I recently discovered that my workplace offers free membership to the health game Keas and thought I’d test it out.
From a Forbes article explaining Keas:
Keas is a website that employees use in the workplace. They get points, badges and achievements for completing tasks, and support their coworkers in their achieving their goals. People don’t cheat because they don’t want to hurt their reputation. Adam Bosworth, formerly of Google Health, started Keas to help the couch potatoes. Not the marathon runners or triathletes, but the average out-of-shape people, the “real people.”
The premise sounded impractical to me because my personality just doesn’t “get” video games. I can’t seem to get addicted to them like normal people do. But I started a new Keas account as part of my commitment to all things health and fitness, and it’s actually pretty fun. Here are a few of my favorite features.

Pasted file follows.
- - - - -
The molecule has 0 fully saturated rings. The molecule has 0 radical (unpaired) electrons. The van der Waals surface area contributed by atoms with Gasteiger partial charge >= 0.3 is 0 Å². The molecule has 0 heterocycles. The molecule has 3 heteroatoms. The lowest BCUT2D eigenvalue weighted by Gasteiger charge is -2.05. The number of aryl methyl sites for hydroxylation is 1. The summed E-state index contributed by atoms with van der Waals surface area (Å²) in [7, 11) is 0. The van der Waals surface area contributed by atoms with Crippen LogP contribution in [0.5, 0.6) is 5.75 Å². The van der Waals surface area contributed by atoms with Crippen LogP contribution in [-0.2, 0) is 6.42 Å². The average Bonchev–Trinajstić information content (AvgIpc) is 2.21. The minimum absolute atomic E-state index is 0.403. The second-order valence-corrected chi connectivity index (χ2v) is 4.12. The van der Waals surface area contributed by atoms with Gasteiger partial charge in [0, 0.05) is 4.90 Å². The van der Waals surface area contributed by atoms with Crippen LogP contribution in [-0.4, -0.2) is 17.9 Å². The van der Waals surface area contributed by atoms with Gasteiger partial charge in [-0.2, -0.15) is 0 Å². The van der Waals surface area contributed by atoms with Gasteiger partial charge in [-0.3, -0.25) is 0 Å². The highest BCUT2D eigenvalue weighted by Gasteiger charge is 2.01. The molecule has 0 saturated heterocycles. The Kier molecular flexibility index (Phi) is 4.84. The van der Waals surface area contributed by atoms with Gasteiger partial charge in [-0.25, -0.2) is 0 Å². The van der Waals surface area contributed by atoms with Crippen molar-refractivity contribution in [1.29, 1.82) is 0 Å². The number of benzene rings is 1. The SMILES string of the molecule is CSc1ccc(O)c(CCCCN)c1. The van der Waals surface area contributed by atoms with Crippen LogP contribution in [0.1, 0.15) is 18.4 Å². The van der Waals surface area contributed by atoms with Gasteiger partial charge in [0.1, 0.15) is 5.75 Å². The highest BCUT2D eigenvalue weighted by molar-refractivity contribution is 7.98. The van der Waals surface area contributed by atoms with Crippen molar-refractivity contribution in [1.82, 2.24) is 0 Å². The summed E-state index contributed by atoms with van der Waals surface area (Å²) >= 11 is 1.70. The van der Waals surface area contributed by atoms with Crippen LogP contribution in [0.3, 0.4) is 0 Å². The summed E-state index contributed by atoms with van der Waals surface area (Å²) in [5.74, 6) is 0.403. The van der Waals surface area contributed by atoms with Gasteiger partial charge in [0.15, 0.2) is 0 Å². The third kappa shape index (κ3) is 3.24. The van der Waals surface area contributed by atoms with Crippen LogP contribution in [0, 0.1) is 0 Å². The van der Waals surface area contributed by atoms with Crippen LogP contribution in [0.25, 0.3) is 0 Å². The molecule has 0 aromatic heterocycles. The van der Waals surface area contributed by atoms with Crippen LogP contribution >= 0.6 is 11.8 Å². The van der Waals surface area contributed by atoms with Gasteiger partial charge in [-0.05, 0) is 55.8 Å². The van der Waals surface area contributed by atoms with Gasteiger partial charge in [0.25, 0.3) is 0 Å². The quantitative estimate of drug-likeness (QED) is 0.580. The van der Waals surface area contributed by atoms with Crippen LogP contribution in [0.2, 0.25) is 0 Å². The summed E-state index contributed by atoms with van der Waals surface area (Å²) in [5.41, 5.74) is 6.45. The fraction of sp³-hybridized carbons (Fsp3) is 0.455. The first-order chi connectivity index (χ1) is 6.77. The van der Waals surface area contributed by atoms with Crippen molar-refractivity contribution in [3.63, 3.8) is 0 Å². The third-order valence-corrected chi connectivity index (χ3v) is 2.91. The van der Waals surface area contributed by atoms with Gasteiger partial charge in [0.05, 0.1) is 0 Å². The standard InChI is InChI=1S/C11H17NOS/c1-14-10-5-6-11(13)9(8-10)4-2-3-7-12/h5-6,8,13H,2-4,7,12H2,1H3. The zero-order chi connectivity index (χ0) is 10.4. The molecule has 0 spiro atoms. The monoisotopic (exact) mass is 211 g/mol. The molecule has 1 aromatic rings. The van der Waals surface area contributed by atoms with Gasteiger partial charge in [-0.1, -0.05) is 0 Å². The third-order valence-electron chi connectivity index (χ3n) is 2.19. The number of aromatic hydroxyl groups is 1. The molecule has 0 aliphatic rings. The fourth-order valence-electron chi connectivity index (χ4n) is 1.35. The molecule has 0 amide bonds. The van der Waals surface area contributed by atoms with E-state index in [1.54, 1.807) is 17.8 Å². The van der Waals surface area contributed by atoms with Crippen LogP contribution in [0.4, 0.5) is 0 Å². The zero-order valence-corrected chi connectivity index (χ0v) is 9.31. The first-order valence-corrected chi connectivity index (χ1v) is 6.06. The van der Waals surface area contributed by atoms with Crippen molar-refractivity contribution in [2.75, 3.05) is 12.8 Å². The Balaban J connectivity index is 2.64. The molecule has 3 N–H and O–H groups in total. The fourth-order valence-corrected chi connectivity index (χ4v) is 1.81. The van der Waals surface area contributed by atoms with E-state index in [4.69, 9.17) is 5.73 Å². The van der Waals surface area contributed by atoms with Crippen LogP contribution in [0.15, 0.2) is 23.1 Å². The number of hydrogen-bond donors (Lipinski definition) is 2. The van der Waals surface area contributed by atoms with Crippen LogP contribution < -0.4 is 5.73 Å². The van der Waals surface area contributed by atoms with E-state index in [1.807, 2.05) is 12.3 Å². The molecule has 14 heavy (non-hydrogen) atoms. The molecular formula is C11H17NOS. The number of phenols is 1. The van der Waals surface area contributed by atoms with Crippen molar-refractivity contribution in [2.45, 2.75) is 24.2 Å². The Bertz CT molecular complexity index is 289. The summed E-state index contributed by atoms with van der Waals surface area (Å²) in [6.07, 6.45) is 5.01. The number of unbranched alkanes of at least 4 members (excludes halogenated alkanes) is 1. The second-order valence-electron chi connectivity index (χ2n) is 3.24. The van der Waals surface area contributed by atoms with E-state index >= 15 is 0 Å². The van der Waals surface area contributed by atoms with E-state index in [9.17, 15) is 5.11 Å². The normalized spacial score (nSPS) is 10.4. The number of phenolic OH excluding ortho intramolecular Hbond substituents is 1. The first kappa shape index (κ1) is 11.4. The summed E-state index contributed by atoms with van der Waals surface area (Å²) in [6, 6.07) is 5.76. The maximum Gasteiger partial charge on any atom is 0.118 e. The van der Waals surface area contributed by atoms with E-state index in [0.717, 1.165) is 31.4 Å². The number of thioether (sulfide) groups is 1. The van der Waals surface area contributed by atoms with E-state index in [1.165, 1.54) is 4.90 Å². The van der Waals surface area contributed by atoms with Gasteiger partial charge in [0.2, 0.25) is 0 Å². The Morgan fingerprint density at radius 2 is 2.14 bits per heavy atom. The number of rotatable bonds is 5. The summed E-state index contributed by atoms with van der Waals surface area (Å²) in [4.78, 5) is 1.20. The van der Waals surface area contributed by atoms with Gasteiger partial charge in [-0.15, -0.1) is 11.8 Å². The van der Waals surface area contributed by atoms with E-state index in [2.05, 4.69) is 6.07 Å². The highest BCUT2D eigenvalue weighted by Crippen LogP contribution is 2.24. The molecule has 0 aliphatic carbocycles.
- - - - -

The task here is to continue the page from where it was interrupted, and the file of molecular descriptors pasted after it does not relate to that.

Take educational, five-question quizzes on health and wellness. I took a quiz on the calorie totals in popular holiday drinks, from eggnog to hot cocoa, and learned a few things! They have quizzes on almost everything, from ovarian cancer to dieting for multiple sclerosis.
Set weekly goals beyond what you can track in MyFitnessPal. For example, you can track goals like the number of times you’ll eat fruits and veggies or how much sleep you’ll get.
Connect with fellow employees (if you want to). As part of the site’s social networking features, you can also like or comment on status updates about people’s activities, goals, or whatever. So far I haven’t noticed any coworkers that I actually recognize using Keas, but hopefully more will join soon. I don’t think I’ll take advantage of this as much as I will the more educational features on the site, but I was pleasantly surprised when my recent update received five likes. From people I didn’t even know! How kind.
Not sure how many workplaces offer Keas yet, but it’s a cool technological tool that aids in health and fitness tracking. There is massive potential out there for technology to help us become and remain healthier humans; Keas is just one example of it.